A boat at Neematighat
Jorhat, July 31: The water resources department here has prepared a proposal worth Rs 67 crore to check the heavy erosion by the Brahmaputra at Neematighat on the outskirts of Jorhat.
The proposal will be sent shortly to the Central Water Commission, New Delhi, for sanction.
“Investigations said erosion was particularly heavy near the ghat, making it difficult for the Majuli ferries to dock,” Robin Chandra Bora, executive engineer, water resources department, said.
The heavy erosion is because of the Brahmaputra hitting the bank at almost a 90-degree angle from the Besamora side.
“In the last couple of days, the erosion has been less in the Neematighat area, but prior to that it was quite heavy and ferries had to shift from one part to the other in order to dock. However, the embankment protecting the town has not been eroded,” Bora said.
Sources said the Brahmaputra, which had earlier been flowing 200 metres away from the embankment, was now only about 50 metres away, and if the embankment came under threat, Jorhat town would be flooded.
“The Brahmaputra Board has given its observations on a few technical issues and these are being incorporated before sending it to the Central Water Commission for sanction,” he said.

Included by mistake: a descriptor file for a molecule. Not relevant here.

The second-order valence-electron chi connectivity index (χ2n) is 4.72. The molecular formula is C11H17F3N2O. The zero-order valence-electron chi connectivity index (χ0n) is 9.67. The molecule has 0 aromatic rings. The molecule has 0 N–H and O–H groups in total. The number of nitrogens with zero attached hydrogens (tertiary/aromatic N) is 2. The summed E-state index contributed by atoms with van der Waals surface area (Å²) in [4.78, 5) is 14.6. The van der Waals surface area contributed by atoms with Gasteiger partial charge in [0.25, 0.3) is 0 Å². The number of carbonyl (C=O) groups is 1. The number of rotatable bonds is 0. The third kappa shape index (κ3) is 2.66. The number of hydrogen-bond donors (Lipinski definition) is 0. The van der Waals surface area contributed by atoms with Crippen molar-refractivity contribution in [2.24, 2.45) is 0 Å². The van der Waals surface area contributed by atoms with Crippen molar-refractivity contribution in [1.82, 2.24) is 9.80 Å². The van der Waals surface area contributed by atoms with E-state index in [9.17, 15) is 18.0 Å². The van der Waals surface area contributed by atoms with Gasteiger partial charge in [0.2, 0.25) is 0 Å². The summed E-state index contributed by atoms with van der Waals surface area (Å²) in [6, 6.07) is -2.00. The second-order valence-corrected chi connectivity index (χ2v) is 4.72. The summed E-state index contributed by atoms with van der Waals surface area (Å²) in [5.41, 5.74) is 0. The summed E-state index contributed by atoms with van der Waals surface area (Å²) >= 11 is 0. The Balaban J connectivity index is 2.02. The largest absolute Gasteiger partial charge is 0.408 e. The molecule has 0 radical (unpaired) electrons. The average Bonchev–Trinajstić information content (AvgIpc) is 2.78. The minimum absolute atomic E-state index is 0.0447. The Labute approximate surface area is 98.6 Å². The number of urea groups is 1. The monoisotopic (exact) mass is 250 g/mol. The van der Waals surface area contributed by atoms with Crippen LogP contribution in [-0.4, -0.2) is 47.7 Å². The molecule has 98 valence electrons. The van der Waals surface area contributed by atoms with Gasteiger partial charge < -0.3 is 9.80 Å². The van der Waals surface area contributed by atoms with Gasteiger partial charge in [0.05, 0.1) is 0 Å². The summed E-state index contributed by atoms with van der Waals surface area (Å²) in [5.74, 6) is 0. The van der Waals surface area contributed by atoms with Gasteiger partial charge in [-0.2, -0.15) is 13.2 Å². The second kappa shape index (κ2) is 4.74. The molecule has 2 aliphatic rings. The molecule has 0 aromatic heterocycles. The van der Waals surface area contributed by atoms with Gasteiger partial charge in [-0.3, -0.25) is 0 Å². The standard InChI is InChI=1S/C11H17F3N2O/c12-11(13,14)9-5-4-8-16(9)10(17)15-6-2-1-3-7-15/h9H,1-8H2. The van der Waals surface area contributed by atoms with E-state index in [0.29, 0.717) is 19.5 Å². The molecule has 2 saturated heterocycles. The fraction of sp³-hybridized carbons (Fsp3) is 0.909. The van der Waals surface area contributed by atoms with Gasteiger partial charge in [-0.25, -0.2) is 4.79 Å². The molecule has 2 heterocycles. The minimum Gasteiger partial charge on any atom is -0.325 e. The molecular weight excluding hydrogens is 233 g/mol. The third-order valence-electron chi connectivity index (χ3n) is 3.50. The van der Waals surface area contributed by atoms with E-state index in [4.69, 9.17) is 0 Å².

The proposal envisages a porcupine screen downstream to divert the flow of the river and boulder pitching along the bank, to prevent erosion.
The Neemati-Hatihal anti-erosion project in the area was completed four years ago at a cost of Rs 38 crore, but the bund now faces the threat of erosion.
Started in 1996, it comprises two bullheads (pointed extensions of the spur) and three spurs, spread over a 13km stretch on the riverbank.
A source in the department had earlier said a piecemeal approach instead of an all-encompassing central plan had resulted in the problem being diverted from one area to another.
The source also said there had been a substantial increase of water pressure in the Brahmaputra channel flowing by Neematighat, because of an increase in the volume of water in the channel.
This was because of the anti-erosion measures, which had been executed on the bank opposite Neematighat, on the southern side of Majuli, in the past few years.